Thrown under the enterprise service bus

I’ve recently been involved in a number of discussions around the role of an ESB. My “Converging in the middle” provided a number of my thoughts on the subject, but it focused exclusively on the things that belong in the middle. The things in the middle aren’t used to build services, but are used to connect the service consumer and the service provider. There will always been a need for something in the middle, whether it’s simply the physical network, or more intelligent intermediaries that handle load balancing, version management, content-based routing, and security. These things are externalized from the business logic of the consumer and the provider, and enforced elsewhere. It could be an intelligent network, ala a network appliance, or it could be a container managed endpoint, whether it’s .NET, Java EE, a WSM agent, an ESB agent or anything else. There are people who rail on the notion of the Intelligent Network, and there are people who are huge proponents of the intelligent network. I think the common ground is that of the intelligent intermediary, whether done in the network or at the endpoints. The core concerns are externalized away from the business logic of the consumer and provider.

This brings me to the subject line of this entry. I came across this quote from David Clarke of CapeClear on Joe McKendrick’s SOA In Action blog:

“We consider ESB the principal container for business logic. This is next generation application server.”

What happened to separation of concerns? In the very same entry, Joe quoted Dave Chappell of Progress Software/Sonic saying:

ESB as a platform [is] “used to connect, mediate and control the interactions between a diverse set of applications that are exposed through the bus using service level interfaces.”

To this, I say you can’t have your cake and eat it too, yet this is the confusion currently being created. The IT teams are being thrown under the bus trying to figure out appropriate use of the technology. The problem is that the ESB products on the market can be used to both connect consumers and providers and build new services. Orchestration creates new services. It doesn’t connect a provider and a consumer. It does externalize the process, however, which is where the confusion begins. On the one hand, we’re externalizing policy enforcement and management of routing, security, etc. On the other hand, we’re externalizing process enforcement and management. Just because we’re externalizing things doesn’t mean it all belongs in one tool.

Last point: Service hosting and execution clearly is an important component to the overall SOA infrastructure. I think traditional application servers for Java EE or .NET are too flexible for the common problems many enterprises face. There definitely is a market for a higher level of abstraction that allows services to be created through a visual environment. This has had many names: EAI, BPM, and now ESB. These tools tend to be schema-driven, taking a data-in, data-out approach, allowing the manipulation of an XML document to be done very efficiently. Taking this viewpoint, the comment from David Clarke actually makes sense, if you only consider the orchestration/service building capabilities of their product. Unfortunately, this value is getting lost in all the debate because it’s being packaged together with the mediation capabilities which have struggled to gain mindshare, since they are more operational focused than developer focused. A product sold on those capabilities isn’t as attractive to a developer. Likewise, a product that emphasizes the service construction capabilities may get implemented without regard for how part of it can be used as mediation framework, because the developers aren’t concerned about the externalization of those capabilities.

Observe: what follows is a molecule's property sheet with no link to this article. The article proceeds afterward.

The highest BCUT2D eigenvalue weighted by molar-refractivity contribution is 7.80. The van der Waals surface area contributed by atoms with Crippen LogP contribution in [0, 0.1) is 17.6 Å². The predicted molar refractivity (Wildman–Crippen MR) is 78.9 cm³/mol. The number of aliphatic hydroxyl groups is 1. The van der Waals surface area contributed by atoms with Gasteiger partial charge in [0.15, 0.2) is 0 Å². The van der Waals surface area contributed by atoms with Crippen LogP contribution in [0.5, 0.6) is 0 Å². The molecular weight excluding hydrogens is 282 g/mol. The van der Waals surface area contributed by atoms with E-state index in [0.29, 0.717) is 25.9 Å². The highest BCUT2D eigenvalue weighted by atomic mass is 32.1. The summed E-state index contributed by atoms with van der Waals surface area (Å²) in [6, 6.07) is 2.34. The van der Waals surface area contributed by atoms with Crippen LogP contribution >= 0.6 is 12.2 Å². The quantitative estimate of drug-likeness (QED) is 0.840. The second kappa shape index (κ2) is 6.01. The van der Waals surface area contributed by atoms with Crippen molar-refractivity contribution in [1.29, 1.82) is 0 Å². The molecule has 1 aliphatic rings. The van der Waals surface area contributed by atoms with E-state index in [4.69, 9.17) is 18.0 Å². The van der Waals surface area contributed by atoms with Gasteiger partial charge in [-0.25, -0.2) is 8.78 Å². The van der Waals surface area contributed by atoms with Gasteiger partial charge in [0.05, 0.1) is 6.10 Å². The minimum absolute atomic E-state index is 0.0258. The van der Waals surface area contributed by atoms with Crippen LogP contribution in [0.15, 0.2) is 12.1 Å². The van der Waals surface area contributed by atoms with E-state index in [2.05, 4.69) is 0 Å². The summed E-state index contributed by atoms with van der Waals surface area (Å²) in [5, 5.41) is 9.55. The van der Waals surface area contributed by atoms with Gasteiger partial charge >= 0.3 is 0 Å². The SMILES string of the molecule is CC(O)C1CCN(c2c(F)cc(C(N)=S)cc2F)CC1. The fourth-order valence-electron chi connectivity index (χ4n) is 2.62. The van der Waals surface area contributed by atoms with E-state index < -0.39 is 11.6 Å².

The only way this will change is if the enterprise practitioners make it clear the capabilities that they need before they go talk to the vendors, rather than letting the vendors tell you what you need, leaving you to struggle to determine how to map it back to your organization. I hope this post helps all of you in that effort, feel free to contact me with questions.

3 Responses to “Thrown under the enterprise service bus”

  • You’re bang on here Todd: the confusion comes from the fact that Cape Clear lumps process orchestration into what it defines as an ESB, and Sonic has a different point of view. This is just another example of the pitfalls that arise from chasing after fashionable labels when introducing products, which of course is often driven by…. analysts (Gartner specifically).

    You’re absolutely right that if customers talk in terms of capabilities required rather than just saying “we need an ESB”, a happy outcome is much more likely.

  • […] Todd Biske (MomentumSI) also questions whether ESB should take on the role of "application server" while also being pushed as a mediation platform. "You can’t have your cake and eat it too, yet this is the confusion currently being created. The IT teams are being thrown under the bus trying to figure out appropriate use of the technology," Todd said in a recent post. […]

  • […] in this is that CapeClear had always tried to be more that just mediation fabric. After all, I had railed on CapeClear in the past when David Clarke said, “We consider ESB the principal container for business logic. This is […]

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